Giving the Nod to Conglomerates

By Jim Campen

This article is from the January/February 2000 issue of Dollars and Sense: The Magazine of Economic Justice available at

issue 227 cover

This article is from the January/February 2000 issue of Dollars & Sense magazine.

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Europeans use the term "universal banks" to describe their all-purpose financial institutions. Germans, for example, have long been able to buy stocks and insurance policies at the same offices where they have their checking and savings accounts. Now, under legislation finalized in November, universal banking is headed for this side of the Atlantic. Is it a good idea?

As the accompanying article explains, the barriers between different types of financial institutions have been eroding for the last two decades, so in some ways the Gramm-Leach-Biley Financial Modernization Act of 1999 is anticlimactic. The effects still may be dramatic. For the first time, banks, insurance companies, and investment firms can buy each other without first finding obscure legal loopholes. The new law finally makes the 1998 merger that formed Citigroup from Citicorp (banking), Travelers (insurance) and Solomon Smith Barney (investments) fully legal. It also sets the stage for yet another wave of mergers, this time creating a new breed of financial conglomerates.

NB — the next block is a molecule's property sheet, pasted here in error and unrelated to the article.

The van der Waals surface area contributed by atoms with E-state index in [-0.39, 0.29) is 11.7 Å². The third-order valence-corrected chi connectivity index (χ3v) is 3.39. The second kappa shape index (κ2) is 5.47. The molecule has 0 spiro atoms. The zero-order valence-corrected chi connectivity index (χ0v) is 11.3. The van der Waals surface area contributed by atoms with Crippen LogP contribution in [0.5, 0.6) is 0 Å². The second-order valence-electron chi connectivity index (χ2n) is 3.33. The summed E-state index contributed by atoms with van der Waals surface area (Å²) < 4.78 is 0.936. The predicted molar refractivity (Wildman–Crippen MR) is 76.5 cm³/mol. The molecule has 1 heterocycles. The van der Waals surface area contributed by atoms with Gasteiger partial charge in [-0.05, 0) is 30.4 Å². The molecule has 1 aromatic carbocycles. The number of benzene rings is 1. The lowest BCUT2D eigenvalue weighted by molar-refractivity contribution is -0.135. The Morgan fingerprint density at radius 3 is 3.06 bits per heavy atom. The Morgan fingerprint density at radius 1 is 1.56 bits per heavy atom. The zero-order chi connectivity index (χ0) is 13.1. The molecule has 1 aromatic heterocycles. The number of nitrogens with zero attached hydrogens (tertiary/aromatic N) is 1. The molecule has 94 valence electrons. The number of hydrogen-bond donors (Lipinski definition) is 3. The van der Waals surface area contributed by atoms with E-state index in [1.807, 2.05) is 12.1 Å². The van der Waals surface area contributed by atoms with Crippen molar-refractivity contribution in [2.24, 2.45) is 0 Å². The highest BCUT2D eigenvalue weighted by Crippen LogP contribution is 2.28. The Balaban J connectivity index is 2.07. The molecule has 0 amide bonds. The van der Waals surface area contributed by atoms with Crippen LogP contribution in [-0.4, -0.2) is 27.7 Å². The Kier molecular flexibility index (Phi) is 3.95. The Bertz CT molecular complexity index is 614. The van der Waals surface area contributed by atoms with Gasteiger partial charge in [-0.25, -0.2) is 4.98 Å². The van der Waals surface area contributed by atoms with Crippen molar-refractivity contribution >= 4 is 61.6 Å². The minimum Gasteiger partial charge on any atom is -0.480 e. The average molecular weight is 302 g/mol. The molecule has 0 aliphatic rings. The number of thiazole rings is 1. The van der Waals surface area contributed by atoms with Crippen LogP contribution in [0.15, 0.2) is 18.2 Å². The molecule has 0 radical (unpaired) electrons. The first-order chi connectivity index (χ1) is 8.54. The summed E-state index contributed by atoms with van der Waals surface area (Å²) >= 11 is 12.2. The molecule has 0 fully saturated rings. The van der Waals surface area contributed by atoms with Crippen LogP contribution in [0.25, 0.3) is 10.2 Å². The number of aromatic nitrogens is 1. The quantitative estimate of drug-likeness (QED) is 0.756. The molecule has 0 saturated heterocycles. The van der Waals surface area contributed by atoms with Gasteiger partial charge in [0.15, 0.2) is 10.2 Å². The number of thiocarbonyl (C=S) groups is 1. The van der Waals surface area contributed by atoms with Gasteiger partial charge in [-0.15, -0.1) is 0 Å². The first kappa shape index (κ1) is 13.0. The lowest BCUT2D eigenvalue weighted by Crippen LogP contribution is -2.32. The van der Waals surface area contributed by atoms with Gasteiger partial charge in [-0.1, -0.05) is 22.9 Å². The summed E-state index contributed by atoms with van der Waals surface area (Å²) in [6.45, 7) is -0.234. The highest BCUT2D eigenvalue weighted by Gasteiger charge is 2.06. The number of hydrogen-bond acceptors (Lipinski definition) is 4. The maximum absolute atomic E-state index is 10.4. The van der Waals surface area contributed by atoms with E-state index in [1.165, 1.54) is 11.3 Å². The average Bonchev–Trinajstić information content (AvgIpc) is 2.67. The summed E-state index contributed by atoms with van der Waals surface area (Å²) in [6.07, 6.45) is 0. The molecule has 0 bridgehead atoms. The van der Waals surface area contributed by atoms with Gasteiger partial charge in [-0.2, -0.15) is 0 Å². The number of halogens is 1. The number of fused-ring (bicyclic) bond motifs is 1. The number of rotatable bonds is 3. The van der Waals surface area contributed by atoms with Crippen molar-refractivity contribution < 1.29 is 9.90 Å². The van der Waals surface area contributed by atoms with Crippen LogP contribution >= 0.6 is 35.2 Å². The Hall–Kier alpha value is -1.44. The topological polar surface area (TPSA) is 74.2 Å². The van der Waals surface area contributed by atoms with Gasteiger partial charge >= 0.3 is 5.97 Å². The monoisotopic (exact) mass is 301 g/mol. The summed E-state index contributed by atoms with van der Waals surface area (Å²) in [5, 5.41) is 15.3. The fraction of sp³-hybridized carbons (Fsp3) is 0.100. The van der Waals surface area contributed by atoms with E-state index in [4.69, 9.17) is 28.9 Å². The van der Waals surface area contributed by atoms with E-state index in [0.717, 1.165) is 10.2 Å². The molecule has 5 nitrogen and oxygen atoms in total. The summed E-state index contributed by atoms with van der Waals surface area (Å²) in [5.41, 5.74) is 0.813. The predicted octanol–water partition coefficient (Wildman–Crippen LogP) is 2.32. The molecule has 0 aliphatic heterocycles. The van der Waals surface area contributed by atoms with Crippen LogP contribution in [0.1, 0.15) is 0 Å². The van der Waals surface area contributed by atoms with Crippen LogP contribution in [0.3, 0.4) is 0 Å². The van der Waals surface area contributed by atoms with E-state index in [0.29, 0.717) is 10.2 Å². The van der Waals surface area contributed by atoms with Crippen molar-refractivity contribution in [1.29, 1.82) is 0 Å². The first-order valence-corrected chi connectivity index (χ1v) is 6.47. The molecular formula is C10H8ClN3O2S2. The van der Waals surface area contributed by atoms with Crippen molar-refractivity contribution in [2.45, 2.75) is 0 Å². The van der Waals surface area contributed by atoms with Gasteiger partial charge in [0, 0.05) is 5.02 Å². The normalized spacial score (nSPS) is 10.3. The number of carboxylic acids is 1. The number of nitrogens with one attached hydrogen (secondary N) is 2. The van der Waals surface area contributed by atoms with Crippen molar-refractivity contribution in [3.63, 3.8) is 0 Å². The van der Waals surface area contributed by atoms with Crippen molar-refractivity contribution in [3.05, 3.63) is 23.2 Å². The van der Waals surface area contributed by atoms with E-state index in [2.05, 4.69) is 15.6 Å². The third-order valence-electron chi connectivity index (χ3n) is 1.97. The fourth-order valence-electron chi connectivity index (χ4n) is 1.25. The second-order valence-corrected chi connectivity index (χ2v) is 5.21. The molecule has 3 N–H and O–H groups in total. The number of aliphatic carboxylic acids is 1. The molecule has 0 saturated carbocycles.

It took Congress 20 years of trying to finally produce a comprehensive revision of the banking laws originally passed during the Great Depression of the 1930s. Promoters of the new law argue that the "one-stop shopping" made possible by the new "financial supermarkets" will result in greater convenience and lower costs for consumers. In some cases, this may be true, but the dominant effect is likely to be a further concentration of economic and political power, and the use of this power to benefit the new financial giants at the expense of the rest of us.

The law ominously threatens individual privacy. The new companies will be able to compile vast new databases on their customers, containing information ranging from financial status (mortgage applications) and detailed spending habits (checking account and credit card records) to medical history (health insurance files). This allows people's health status to enter into a bank's calculation of whether to provide them with a loan. In fact, the prospect of sharing such diverse information about people among the different parts of the new corporations was a major factor behind banks' urge to merge.

Jim Campen teaches economics at the University of Massachusetts at Boston. He was a member of the Dollars & Sense collective from 1974 to 1982.

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